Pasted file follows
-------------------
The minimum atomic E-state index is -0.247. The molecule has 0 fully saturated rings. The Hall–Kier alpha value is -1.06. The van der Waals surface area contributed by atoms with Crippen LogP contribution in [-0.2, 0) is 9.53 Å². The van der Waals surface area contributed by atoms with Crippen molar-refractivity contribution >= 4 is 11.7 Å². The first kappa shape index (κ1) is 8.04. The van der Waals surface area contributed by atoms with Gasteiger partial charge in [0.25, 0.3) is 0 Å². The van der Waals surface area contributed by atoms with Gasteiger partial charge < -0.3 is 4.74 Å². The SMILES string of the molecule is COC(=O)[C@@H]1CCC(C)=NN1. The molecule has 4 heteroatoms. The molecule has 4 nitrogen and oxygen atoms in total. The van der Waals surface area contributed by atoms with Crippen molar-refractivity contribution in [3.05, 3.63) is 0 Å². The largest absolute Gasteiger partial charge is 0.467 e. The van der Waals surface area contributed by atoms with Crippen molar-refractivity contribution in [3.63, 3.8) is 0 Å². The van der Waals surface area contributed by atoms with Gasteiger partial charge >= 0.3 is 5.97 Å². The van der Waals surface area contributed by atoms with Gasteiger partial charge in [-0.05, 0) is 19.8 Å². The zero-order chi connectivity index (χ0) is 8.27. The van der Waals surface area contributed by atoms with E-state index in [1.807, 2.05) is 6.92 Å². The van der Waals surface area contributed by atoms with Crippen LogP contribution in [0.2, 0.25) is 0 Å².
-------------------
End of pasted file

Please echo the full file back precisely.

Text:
The minimum atomic E-state index is -0.247. The molecule has 0 fully saturated rings. The Hall–Kier alpha value is -1.06. The van der Waals surface area contributed by atoms with Crippen LogP contribution in [-0.2, 0) is 9.53 Å². The van der Waals surface area contributed by atoms with Crippen molar-refractivity contribution >= 4 is 11.7 Å². The first kappa shape index (κ1) is 8.04. The van der Waals surface area contributed by atoms with Gasteiger partial charge in [0.25, 0.3) is 0 Å². The van der Waals surface area contributed by atoms with Gasteiger partial charge < -0.3 is 4.74 Å². The SMILES string of the molecule is COC(=O)[C@@H]1CCC(C)=NN1. The molecule has 4 heteroatoms. The molecule has 4 nitrogen and oxygen atoms in total. The van der Waals surface area contributed by atoms with Crippen molar-refractivity contribution in [3.05, 3.63) is 0 Å². The largest absolute Gasteiger partial charge is 0.467 e. The van der Waals surface area contributed by atoms with Crippen molar-refractivity contribution in [3.63, 3.8) is 0 Å². The van der Waals surface area contributed by atoms with Gasteiger partial charge >= 0.3 is 5.97 Å². The van der Waals surface area contributed by atoms with Gasteiger partial charge in [-0.05, 0) is 19.8 Å². The zero-order chi connectivity index (χ0) is 8.27. The van der Waals surface area contributed by atoms with E-state index in [1.807, 2.05) is 6.92 Å². The van der Waals surface area contributed by atoms with Crippen LogP contribution in [0.2, 0.25) is 0 Å².